25-Jun-2013 - VTT Technical Research Centre of Finland

Novel testing device for detecting toxic blue-green algae

VTT Technical Research Centre of Finland has developed a fast and affordable testing device for detecting the presence of toxic blue-green algae in water. There is currently no fast, affordable and user-friendly way for consumers to check water quality themselves.

The blue-green algae testing kit developed by VTT and the University of Helsinki is like a miniature laboratory. The device is the size of a thermometer, and it contains antibodies that react to any toxic bacteria found in a water sample. The test reveals in minutes whether the water sample contains toxic blue-green algae.

Thanks to the new testing device, consumers will soon be able to check themselves whether water is safe for swimming. At the moment, information on blue-green algal blooms in water is mostly based on visual inspections. However, visual inspections alone are not capable of determining whether an algal bloom is toxic. Until now, the toxicity of algae has generally had to be tested in a laboratory. For example, only approximately half of blue-green algal blooms in lakes are toxic and harmful to humans and animals. The new testing kit provides a fast and reliable means of determining whether a blue-green algal bloom is toxic.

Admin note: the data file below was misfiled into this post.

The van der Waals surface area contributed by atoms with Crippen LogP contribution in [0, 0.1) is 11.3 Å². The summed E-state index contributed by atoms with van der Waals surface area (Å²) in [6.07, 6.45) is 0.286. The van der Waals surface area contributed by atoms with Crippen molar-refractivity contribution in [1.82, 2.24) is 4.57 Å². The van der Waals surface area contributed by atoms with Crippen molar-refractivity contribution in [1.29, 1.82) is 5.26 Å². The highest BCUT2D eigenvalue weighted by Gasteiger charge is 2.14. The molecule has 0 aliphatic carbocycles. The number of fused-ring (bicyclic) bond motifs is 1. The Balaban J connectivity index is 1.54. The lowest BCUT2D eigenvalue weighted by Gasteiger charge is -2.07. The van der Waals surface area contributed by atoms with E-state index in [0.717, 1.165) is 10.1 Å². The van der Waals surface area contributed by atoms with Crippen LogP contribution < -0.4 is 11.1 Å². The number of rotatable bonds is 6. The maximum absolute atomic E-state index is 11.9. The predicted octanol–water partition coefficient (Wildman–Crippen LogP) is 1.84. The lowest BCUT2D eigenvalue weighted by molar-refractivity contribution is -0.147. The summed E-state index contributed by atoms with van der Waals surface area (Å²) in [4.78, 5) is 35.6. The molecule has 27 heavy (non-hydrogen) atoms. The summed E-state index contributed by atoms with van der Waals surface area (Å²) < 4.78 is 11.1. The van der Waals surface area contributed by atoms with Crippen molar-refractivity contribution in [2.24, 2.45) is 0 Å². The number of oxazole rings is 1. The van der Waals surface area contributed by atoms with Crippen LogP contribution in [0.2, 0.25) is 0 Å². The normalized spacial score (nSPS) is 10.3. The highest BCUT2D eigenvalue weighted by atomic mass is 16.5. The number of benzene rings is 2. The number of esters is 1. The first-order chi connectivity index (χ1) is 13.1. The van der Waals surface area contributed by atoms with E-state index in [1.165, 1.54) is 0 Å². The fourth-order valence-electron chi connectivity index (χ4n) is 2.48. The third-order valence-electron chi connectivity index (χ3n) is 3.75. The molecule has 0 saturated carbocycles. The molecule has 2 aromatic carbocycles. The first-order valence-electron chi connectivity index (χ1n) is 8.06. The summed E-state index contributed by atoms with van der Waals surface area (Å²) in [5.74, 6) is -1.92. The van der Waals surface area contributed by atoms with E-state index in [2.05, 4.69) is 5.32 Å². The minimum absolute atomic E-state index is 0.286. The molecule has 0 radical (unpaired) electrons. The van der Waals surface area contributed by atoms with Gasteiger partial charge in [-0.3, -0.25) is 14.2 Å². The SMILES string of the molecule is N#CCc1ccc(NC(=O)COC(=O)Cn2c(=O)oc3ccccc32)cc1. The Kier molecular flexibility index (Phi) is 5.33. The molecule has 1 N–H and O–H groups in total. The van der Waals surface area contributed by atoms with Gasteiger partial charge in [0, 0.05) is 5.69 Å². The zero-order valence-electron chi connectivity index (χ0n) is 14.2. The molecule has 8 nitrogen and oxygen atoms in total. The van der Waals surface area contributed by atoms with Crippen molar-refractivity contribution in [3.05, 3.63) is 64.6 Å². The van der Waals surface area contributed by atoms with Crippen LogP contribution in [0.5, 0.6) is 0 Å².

Blue-green algae, also known as cyanobacteria, favour eutrophic and warm water. Cyanobacteria can be found in almost every terrestrial and aquatic habitat - oceans, fresh water, damp soil, temporarily moistened rocks in deserts, and even Antarctic rocks. Every year, they form extensive blooms e.g. in the Baltic Sea and other waters. The prevalence of algae each summer depends on factors such as weather and water nutrient levels. The first blue-green algal blooms begin to form when the surface of sea water reaches 15 degrees.

The testing kit for detecting toxic blue-green algae is in the process of being commercialised. The kits could be on sale within 2–3 years.

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  • cyanobacteria
  • VTT Technical Resea…
  • University of Helsinki
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